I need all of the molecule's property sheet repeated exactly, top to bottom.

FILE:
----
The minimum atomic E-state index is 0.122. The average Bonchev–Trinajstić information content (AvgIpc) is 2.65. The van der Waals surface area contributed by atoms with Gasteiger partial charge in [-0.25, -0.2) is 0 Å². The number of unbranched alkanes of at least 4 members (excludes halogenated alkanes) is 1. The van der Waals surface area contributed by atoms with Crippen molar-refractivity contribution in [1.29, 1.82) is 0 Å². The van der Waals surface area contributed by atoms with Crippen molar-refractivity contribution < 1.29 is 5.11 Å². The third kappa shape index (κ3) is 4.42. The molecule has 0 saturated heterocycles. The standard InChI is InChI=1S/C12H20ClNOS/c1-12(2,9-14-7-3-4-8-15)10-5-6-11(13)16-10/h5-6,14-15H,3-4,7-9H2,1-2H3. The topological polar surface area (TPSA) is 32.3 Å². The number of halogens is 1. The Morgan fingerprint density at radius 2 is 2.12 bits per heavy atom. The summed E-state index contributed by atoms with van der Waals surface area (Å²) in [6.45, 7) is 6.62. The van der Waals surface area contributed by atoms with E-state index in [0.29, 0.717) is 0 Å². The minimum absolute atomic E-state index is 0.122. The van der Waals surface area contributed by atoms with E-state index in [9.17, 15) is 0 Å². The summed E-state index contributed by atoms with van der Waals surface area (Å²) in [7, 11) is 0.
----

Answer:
The minimum atomic E-state index is 0.122. The average Bonchev–Trinajstić information content (AvgIpc) is 2.65. The van der Waals surface area contributed by atoms with Gasteiger partial charge in [-0.25, -0.2) is 0 Å². The number of unbranched alkanes of at least 4 members (excludes halogenated alkanes) is 1. The van der Waals surface area contributed by atoms with Crippen molar-refractivity contribution in [1.29, 1.82) is 0 Å². The van der Waals surface area contributed by atoms with Crippen molar-refractivity contribution < 1.29 is 5.11 Å². The third kappa shape index (κ3) is 4.42. The molecule has 0 saturated heterocycles. The standard InChI is InChI=1S/C12H20ClNOS/c1-12(2,9-14-7-3-4-8-15)10-5-6-11(13)16-10/h5-6,14-15H,3-4,7-9H2,1-2H3. The topological polar surface area (TPSA) is 32.3 Å². The number of halogens is 1. The Morgan fingerprint density at radius 2 is 2.12 bits per heavy atom. The summed E-state index contributed by atoms with van der Waals surface area (Å²) in [6.45, 7) is 6.62. The van der Waals surface area contributed by atoms with E-state index in [0.29, 0.717) is 0 Å². The minimum absolute atomic E-state index is 0.122. The van der Waals surface area contributed by atoms with E-state index in [9.17, 15) is 0 Å². The summed E-state index contributed by atoms with van der Waals surface area (Å²) in [7, 11) is 0.